Which is more important?

Applying as early as possible or having a Pre-med committee LOR?
My dilemma is that I was anticipating being completley done with the primary application process as soon as my April MCAT scores are released, but I found out today that my pre-med comittee will not write a LOR without MCAT scores. So, since these scores come out this summer and the comittee wont be meeting until the first week in Sept, if I waited for this my app wouldnt be complete until close to Oct 1. So my question is should I just gather other LORs? or should I wait? I should mention that I only know one person on the comittee, and not very well at that.
Everyone seems to stress applying early, would this be a situation where it would be worth waiting?
The other option would be to gently demand a letter by the end of this school year, based on my post-bacc GPA of 3.8. You need at least a 25 on the MCAT to get a comittee LOR, and my practice tests indicate that I should be there or above.
When do schools really start looking at applications, my pre-med advisor said having my app completed in Oct would not put me at any disadvantage, but I feel like this is wrong. But then again he advised a 4.0 student to take the MCAT last summer before having taken Org II, PH I, II, and Chem II, he said he could jsut study it on his own over the summer and he would be ready, needless to say, he got a 25 and to date no acceptances from any schools.
What to do? Advice greatly appreciated,

The word from my committee is to apply as early as possible. Even though it is supposed to roll along through the fall, both of the committee chairs feel that that is more lip service than actual fact, and that most schools make up their minds on most of the applicant pool they have by the end of the summer, or at least by the end of Sept.
Are you applying to both allopathic and osteopathic? Most osteopathic schools don’t care as much about a committee LOR it seems like, as allopathic. OTOH, a committee LOR does seem to be very important if it’s possible at all to get one. It sounds like your committee kind of needs a gentle kick in the ass to get them looking at you a little more seriously, to me. I am doing mock interviews with folks my committee has lined up, in the next few weeks, and they will be ready to roll everything out the door for me the moment my April MCAT scores are out, this summer. They are all about getting me in as quickly as they can at the front of the application process. It seems to me, based on your GPA, that your committee should be the same. My committee works through the summer, I’m pretty sure. I would think they all should, in order to prevent just what you are talking about happening in your case.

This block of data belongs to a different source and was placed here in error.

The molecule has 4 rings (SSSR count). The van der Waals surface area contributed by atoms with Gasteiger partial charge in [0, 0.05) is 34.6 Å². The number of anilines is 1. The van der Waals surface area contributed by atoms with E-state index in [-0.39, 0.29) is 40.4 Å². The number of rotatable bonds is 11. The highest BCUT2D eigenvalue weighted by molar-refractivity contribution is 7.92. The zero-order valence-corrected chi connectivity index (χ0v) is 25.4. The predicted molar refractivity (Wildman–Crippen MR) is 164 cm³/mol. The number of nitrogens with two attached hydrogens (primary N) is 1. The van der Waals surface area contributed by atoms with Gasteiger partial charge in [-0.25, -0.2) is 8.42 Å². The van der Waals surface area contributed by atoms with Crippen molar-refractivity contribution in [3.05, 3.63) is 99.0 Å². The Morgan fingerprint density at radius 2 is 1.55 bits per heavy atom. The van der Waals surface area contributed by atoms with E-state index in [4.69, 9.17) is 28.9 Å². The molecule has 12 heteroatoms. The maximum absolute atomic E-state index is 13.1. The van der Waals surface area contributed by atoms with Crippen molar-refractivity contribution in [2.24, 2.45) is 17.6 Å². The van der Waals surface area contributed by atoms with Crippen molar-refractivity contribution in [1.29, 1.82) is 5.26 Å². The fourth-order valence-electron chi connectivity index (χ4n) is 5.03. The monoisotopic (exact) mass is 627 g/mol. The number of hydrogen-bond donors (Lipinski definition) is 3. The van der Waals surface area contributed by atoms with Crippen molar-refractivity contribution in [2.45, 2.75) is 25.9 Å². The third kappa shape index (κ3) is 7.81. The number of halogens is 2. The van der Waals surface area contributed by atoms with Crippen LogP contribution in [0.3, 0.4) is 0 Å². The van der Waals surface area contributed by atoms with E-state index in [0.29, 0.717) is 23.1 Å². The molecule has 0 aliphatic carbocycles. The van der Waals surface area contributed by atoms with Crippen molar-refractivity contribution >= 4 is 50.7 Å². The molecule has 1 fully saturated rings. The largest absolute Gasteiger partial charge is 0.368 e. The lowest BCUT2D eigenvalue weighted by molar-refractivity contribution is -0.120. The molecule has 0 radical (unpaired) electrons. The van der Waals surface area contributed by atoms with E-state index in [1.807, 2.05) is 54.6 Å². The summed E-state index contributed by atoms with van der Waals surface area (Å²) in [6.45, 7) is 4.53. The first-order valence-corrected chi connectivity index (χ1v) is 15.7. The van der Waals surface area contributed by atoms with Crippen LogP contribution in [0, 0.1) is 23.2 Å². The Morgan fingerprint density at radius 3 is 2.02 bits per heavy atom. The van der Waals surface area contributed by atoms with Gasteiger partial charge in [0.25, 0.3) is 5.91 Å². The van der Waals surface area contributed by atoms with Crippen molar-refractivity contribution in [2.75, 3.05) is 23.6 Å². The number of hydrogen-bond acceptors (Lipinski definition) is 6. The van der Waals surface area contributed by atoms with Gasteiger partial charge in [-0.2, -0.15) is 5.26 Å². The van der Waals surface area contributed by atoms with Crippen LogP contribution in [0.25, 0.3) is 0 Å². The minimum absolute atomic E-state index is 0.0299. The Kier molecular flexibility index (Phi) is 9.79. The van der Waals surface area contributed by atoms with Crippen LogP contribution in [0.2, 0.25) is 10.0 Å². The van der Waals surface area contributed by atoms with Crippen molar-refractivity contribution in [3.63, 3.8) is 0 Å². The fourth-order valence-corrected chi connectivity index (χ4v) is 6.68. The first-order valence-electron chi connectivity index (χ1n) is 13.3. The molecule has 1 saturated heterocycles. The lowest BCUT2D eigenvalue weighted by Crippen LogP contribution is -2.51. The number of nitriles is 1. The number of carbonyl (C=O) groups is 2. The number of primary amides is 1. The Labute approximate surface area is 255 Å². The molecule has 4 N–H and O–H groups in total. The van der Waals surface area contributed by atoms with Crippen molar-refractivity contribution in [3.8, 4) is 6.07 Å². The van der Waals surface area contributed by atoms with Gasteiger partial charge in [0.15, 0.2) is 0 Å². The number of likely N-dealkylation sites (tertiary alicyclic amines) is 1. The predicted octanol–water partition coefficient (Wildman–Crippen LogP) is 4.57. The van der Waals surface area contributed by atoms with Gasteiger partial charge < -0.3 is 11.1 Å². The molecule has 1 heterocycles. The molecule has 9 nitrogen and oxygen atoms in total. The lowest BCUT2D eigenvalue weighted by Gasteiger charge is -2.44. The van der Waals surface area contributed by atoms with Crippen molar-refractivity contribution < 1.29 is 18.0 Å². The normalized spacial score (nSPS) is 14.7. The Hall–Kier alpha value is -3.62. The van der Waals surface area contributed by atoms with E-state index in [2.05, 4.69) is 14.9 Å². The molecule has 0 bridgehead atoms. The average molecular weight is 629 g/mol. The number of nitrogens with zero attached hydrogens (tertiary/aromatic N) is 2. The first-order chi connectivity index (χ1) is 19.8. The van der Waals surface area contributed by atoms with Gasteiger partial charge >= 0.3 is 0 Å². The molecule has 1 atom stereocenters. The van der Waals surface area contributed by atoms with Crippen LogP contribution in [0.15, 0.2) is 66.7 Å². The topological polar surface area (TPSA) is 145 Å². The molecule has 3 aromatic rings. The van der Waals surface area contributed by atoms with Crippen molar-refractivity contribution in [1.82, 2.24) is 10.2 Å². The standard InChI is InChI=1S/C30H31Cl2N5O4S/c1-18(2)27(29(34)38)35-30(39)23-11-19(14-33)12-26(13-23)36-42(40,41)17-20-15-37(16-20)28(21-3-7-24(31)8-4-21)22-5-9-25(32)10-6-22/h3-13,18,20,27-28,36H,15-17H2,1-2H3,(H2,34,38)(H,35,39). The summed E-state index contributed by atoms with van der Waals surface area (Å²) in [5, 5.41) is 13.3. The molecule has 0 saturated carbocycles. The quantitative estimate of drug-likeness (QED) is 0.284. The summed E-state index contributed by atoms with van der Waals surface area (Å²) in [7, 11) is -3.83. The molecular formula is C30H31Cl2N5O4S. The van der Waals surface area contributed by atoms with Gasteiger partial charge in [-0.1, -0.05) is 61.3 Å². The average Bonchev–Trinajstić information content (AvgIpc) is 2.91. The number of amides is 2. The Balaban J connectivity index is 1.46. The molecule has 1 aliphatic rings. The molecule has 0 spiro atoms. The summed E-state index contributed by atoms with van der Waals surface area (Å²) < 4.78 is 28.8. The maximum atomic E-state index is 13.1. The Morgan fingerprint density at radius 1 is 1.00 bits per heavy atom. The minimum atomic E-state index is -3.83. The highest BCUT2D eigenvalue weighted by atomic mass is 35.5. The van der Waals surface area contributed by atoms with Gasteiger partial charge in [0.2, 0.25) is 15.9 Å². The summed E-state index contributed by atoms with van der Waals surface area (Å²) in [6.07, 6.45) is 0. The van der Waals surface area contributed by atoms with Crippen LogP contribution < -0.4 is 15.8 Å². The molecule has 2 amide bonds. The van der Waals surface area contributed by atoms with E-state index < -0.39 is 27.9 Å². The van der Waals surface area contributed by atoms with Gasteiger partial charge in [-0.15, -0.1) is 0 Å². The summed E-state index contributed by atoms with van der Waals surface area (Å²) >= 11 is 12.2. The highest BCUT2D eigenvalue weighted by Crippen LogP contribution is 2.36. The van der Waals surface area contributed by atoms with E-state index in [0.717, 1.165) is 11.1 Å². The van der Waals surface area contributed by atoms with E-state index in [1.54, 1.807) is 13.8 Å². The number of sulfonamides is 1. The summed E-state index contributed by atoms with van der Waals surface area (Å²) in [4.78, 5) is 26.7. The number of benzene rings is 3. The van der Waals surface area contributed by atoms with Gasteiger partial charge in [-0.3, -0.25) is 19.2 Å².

The AAMCAS and the AACOMAS open up in May and allow you to start writing the application before it is open. In the first week in June, they are both open to submit. The application will not be complete until they verify all of the information in your transcript or the MCAT score is released.
The letters of recommendation are not requested by the AAMCAS or the AACOMAS but rather by the schools when they receive your primary and want to send you a secondary. When you get the secondary, the school will alert you which letters THEY want. It is at this point that you ask for your LORs to be mailed to the school and NOT the AAMCAS or the AACOMAS.
Not have an LOR from your comittee will not stop you from applying. It will only stop the school from evaluating your application. When people say apply early, this means get your primay application submitted as soon as possible then complete and submit your secondaries as soon as possible after they come.
I hope this clears things up a little.

That’s good info for me too. Thanks.

So, just to be clear, the LORs go out with the secondaries?


And perhaps if you get secondaries before September, contact admissions offices by phone to explain the situation, and ask them whether they would prefer to wait for the committee letter (explaining the MCAT timing problem), or move forward with individual letters. Different schools will have different views about this. I also think that your committee could surely meet, write the letter and then hold it pending the receipt of your MCAT score to verify that they think you are OK. But that might be too reasonable an approach. This story illustrates what can sometimes be totally irritating about the committee process (which I was pleased to be able to avoid, since I had a post-bac program that didn’t believe in them)–it’s not like your med school isn’t getting the MCAT scores and screening accordingly, so I don’t really see why your committee should take it on themselves to do the one thing that medical schools need absolutely no help or outside information to do. But that’s just my rant, which is neither here nor there.